It is a longstanding discussion. When we were in government and Senator Abetz was the minister, the international tuna association was found to have overfished in a number of countries, and quota reductions and penalties were necessary in order not only to penalise the countries that had done the wrong thing but also to ensure that tuna stocks were sustainable into the future. When we were in government, Senator Abetz went to that meeting and championed the cause of the South Australian tuna industry because they had been doing the right thing by fishing within their quotas, adding value where they possibly could and making sure that they had a sustainable crop that would continue to fuel the growth of the Eyre Peninsula, in part, and Port Lincoln more specifically. I contrast that with when Minister Garrett was charged with the same process. Rather than going there and fighting for Australian interests, Minister Garrett and his crew—no pun intended—just fell over and said, 'Yes, cut our tuna quota by 25 per cent.' They just gave it up like that. Overnight, that devastated the city of Port Lincoln. It put many, many people out of work; it took tens of millions of dollars out of the economy; it disrupted entrepreneurs' balance sheets; it disrupted businesses; and it said to them, 'We cannot plan with any certainty because of the slavish attitude of this government minister.' We know that Minister Garrett has a particular peccadillo in regard to tuna because when he was President of the Australian Conservation Foundation their stated goal was to ban any tuna fishing whatsoever—conventional, harvesting of tuna. This is an extreme approach. It is akin to the approach of that organisation, the People for the Ethical Treatment of Animals, who tried to rename fish 'sea kittens' in order to stop people catching them. It is just bizarre. It is not grounded in reality. But this is the man who was appointed to be the environment minister and was put in charge of the environmental outcomes of our tuna fishery.

Quite frankly, it is very reasonable, given the track record in this area and the genuine concerns that some of us have about the livelihood of many hard-working men and women who are attached to the fishing industry, to ask: why would we want a minister in the government ideologically bound to stopping commercial fishing, to disrupting it? He is ideologically bound because the government is captive to a minority movement, an extreme movement, that does not want to see a sustainable approach of man utilising the god-given resources in a sustainable manner to feed and fuel Australia's future prosperity. That movement is the Greens movement. We know that; we have see it every single day in this place. It is littered with an unrealistic approach in which man is seen as some sort of cancer on the planet, and if we were not here the fish would be free to swim as wild as they possibly can and the animals could grow and prosper.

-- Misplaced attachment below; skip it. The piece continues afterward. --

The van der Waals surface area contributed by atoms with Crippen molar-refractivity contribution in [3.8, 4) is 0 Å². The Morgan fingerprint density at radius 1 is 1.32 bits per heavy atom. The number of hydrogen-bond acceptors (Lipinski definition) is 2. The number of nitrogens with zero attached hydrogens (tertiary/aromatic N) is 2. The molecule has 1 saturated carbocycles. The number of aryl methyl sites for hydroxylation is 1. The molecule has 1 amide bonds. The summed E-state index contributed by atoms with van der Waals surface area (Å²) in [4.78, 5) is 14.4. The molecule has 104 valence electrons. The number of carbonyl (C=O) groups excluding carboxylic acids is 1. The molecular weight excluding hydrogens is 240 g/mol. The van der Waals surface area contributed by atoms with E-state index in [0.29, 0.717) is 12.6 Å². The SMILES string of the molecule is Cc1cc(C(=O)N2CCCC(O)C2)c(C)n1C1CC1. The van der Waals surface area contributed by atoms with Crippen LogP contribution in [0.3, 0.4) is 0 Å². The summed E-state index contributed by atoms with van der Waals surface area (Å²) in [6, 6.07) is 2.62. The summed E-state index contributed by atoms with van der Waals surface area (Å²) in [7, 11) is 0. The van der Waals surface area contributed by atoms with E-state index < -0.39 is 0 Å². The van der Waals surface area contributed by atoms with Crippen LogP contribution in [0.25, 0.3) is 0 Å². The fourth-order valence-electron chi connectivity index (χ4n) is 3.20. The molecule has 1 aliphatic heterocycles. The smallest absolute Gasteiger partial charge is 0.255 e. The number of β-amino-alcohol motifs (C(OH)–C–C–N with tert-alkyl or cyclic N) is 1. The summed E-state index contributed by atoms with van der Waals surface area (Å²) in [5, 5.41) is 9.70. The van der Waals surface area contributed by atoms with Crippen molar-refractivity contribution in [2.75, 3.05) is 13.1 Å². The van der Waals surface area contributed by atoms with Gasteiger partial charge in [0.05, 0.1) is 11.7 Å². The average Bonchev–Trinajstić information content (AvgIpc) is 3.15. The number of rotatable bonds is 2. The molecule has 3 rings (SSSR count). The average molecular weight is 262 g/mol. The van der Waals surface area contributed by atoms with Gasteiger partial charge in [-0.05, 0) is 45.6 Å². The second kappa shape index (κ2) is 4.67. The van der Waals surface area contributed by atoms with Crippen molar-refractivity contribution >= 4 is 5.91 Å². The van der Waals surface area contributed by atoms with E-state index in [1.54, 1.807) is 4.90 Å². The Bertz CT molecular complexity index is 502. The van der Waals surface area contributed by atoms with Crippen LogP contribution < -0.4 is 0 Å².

Quite frankly, Australians need to prosper. Our nation needs to grow and develop. You cannot entrust this sort of heavy-handed lone wolf approach to the livelihoods of individuals to any minister without parlia­mentary scrutiny, at least not with this government. The essence of Senator Colbeck's bill is that it makes the declaration of marine bioregional plans a disallowable instrument. At the moment these marine bioregional plans are deemed by the act not to be a legislative instrument and thus they are shielded from parliamentary scrutiny.

This bill is not about the government's declaration of marine protected areas. It is about whether the parliament has the right to have its say and do the job we are elected to do. That is all we are asking. We want to be able to do the job that we have been elected to do. Unfortunately, this week we have not been able to do that job because of the intransigence of the government and the Green movement teaming up to stifle debate.

I am a great believer in freedom of speech. Even if I do not like what is being said we should be able to have a battle of the ideas and the arguments. We should be able to have that openly to ventilate them fully, not only in this place but out there in the public discourse. But when a parliament has been effectively shut down, when our legislators have been muzzled, when we are not allowed to make a single contribution—not one of us is allowed to make a single contribution on any bill in this place—it says that we are only a step or two away from tyranny.

They are big words, but we should never forget the freedom of speech, freedom of thought, freedom in general is never more than a generation away. If we start to accept the fact that individuals can ride roughshod over this parliament, that individuals can make determinations about what this parliament can and cannot talk about, and it is followed blindly by members on the other side of this chamber, we start to have a problem.

I notice that Senator Bob Brown chipped in during the debates this week that this was just democracy. Well, it is democracy indeed, and ultimately the judgment will be rendered by the Australian people. I think the Australian people will be most concerned to find out that their elected parliamentarians are not allowed to discuss bills of great importance and interest to them.